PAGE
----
Designers Against Aids
I have always had my doubts when it comes to non-profit organisations, and have always questioned whether the money that we donate actually goes to the people who need it.
Of course, nowadays there are thousands if not millions of non-profit organisations, all fighting towards different causes, all of which similarly donate money through various methods of attracting people, but how effective is this? I have always felt uncomfortable watching advertisements of deprived and severely underweight children, and personally I do not agree with encouraging people to donate money through pity and sympathy, as the images that are brought across are effectively, extremely depressing.
However this is generalizing to a certain extent. Not all non- profit organisations operate in this manner. NOT JUST A LABEL had the opportunity to meet with Ninette Murk, the founder of the non-profit organisation, Designers Against Aids, and who most recently received great attention through her collaboration with H&M, thus creating “Fashion Against Aids”, a marriage that draws awareness to the twelve million young people in the 15-24 age group that are now infected with the virus.
Although her ultimate goal is to create awareness, she does so in a collaborative and unified method that simply delves into the cause rather than through persuasion and sympathy. It was refreshing to meet Ninette, who has come up with a straightforward theory that is not painful to the eyes, but all together a lot more powerful, sociable and recognizable on a much larger scale; reaching young people in industrialized countries. Designers Against Aids is as simple as its name; a joint venture of designers and celebrities coming together and creating a print for a T-shirt.
Ninette Murk began her career as a successful freelance fashion writer based in Antwerp who enjoyed a life of travel whilst, covering shows in all the major fashion cities and writing for Belgian and international magazines and websites. Her life as a writer was blissful and exciting, meeting and networking with the industries “crème de la crème’s”. However, whilst her career was flourishing, her assistant and close friend Peter was dying of AIDS.
Despite this, Peter continued to attend fashion shows with Ninette, only to receive a blind eye and a negative attitude from the people in the industry, particularly during Fashion Week. This came as a big eye opener for Ninette, and when Peter died a year later of the disease, she realized how unaware and oblivious the creative industries were towards Peter’s illness. Consequently, this negative reaction persuaded her to come up with a project that would reach out to developed countries who perhaps do not realize that AIDS effects them, and more importantly, does not only occur in Africa.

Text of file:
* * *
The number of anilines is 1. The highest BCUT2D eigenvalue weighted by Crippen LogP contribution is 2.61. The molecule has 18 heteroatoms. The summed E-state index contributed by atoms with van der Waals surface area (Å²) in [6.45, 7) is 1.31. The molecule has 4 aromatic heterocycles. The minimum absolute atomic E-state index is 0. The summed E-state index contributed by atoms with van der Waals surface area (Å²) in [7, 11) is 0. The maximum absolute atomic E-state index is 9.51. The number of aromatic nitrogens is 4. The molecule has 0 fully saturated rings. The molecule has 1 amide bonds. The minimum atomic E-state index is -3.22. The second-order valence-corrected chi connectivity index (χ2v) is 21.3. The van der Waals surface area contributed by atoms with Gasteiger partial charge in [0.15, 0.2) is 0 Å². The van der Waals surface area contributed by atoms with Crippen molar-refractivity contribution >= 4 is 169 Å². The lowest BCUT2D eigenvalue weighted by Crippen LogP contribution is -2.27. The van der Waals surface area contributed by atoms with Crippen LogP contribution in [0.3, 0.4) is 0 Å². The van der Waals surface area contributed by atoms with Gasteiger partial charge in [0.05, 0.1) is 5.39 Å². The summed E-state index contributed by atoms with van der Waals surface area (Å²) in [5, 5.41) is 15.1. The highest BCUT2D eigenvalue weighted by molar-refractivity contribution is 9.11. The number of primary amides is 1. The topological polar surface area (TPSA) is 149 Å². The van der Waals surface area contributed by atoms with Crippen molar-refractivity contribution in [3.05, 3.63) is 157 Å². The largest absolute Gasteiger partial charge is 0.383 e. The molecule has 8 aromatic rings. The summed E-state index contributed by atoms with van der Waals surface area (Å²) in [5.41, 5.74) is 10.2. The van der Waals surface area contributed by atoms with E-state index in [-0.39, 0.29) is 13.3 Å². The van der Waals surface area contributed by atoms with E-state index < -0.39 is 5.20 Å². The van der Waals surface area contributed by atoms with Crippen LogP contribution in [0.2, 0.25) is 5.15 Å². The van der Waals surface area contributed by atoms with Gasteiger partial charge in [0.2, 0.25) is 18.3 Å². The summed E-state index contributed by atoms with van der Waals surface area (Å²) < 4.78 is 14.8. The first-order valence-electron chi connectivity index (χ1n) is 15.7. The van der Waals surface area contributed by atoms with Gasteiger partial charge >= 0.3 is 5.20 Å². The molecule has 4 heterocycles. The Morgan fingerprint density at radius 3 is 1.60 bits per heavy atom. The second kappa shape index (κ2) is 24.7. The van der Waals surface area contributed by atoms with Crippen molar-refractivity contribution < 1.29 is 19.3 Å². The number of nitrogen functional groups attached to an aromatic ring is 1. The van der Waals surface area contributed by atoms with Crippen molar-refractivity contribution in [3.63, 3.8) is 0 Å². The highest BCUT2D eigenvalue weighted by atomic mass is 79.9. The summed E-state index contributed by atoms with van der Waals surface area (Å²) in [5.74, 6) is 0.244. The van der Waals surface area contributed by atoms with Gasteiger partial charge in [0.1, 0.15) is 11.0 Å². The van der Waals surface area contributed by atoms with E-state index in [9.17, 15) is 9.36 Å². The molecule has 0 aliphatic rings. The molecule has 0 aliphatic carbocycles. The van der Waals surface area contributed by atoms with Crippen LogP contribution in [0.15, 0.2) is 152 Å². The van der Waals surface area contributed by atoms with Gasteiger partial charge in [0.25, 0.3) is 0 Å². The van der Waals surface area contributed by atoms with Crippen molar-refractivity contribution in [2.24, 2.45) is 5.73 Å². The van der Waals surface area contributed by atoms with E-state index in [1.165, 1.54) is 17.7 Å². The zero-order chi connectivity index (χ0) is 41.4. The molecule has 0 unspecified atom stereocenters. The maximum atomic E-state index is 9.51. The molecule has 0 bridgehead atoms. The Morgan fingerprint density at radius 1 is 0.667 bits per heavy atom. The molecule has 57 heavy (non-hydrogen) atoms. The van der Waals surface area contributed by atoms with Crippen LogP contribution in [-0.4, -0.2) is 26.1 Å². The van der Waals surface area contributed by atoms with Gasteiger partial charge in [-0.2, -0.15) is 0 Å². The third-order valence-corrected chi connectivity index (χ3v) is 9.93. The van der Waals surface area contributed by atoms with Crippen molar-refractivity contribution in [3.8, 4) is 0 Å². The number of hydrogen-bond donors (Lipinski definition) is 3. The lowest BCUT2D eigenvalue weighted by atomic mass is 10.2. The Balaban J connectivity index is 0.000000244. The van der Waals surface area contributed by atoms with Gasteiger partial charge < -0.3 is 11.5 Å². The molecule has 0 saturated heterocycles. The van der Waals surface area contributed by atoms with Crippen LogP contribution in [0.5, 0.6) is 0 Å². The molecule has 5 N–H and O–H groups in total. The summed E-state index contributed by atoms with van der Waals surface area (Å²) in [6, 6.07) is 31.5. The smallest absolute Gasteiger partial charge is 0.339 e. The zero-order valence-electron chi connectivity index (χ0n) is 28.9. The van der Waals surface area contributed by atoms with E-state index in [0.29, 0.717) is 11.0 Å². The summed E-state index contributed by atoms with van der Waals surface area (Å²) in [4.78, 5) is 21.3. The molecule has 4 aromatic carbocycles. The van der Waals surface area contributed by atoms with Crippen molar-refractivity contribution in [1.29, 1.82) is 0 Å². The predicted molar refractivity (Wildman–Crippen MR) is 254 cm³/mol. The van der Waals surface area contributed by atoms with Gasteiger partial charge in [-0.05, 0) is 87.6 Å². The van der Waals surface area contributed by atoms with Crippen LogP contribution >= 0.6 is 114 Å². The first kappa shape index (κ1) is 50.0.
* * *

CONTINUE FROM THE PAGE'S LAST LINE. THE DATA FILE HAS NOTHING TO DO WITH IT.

The concept of Designers Against Aids rose to surface when Ninette’s friend who manages a prestigious club in Antwerp celebrated its 15th birthday, encouraged Ninette to ask renowned fashion designers, DJs and celebrities who attended the party to design a print for a T-shirt. Consequently, the club donated all the profits from the T-shirts to AIDS research at the Institute for Tropical Medicine in Antwerp.
It is impossible to say that it was not difficult, but with the help of Javier Barcala, who began working with Ninette as an intern and then later as a creative director, high profile designers such Dirk Bikkembergs and Calvin Klein who with open arms responded very well and designed prints for a T-shirt that appeared at the Premium Fashion Fair in Berlin, and were sold in Colette and Dover Street, Designers Against Aids established itself with the support of Umbro who provided free T-shirts.
Nonetheless, Ninette’s biggest downfall and struggle was attracting consumers to buy the T-shirts. With such low response, she began to think of other alternative ways of attracting young people, if Colette and Dover Street Market did not attract her target market, how else would she attract them? The perfect solution arose to the platform: H&M.
The idea was immediately embraced by H&M and together with Designers Against Aids, formed the Fashion Against Aids, H&M would produce, sell and market the collection and in return, Designers Against Aids had the contacts of the designers, celebrities and musicians. Eventually a collection of T-shirts, would sell in 600 stores throughout 27 countries, billboards were put up in major cities of the world and as a result 90% of the collection was sold in its first month. Through the support of celebrities such as Timbaland, Ziggy Marley and Chicks on Speed (only to name a few), who designed the 100% organic cotton collection for the store, (of course free of charge) and 25% of the selling price of the collection going to HIV/AIDS prevention projects around the world. H&M did not take any of the profits from the sales of the collection, however its great response from celebrities and artists was not only profitable but it reached out to developing countries and in some ways worked as a wake up call to the fashionistas, the music lovers, the artists, the producers, the young, the adults who perhaps do not realize the illness is increasingly on the rise, even in their own industrialized country.
I went home that day after meeting Ninette feeling different. Why aren’t all non-profit organisations like Ninette’s?Designers Against Aids brings forward an alternative, and the priority here is making people aware of Aids, encouraging protection and making people realize that Aids does not only spread in less developed countries and that it is on the rise again. Through its involvement with celebrities, singers, artists, it helps bring forward an approachable and sociable cause, making it easier for young people to identify to the illness, and not a “gay disease” but an apparent and ongoing illness that realistically, does not only occur in African countries but in every single country in the world.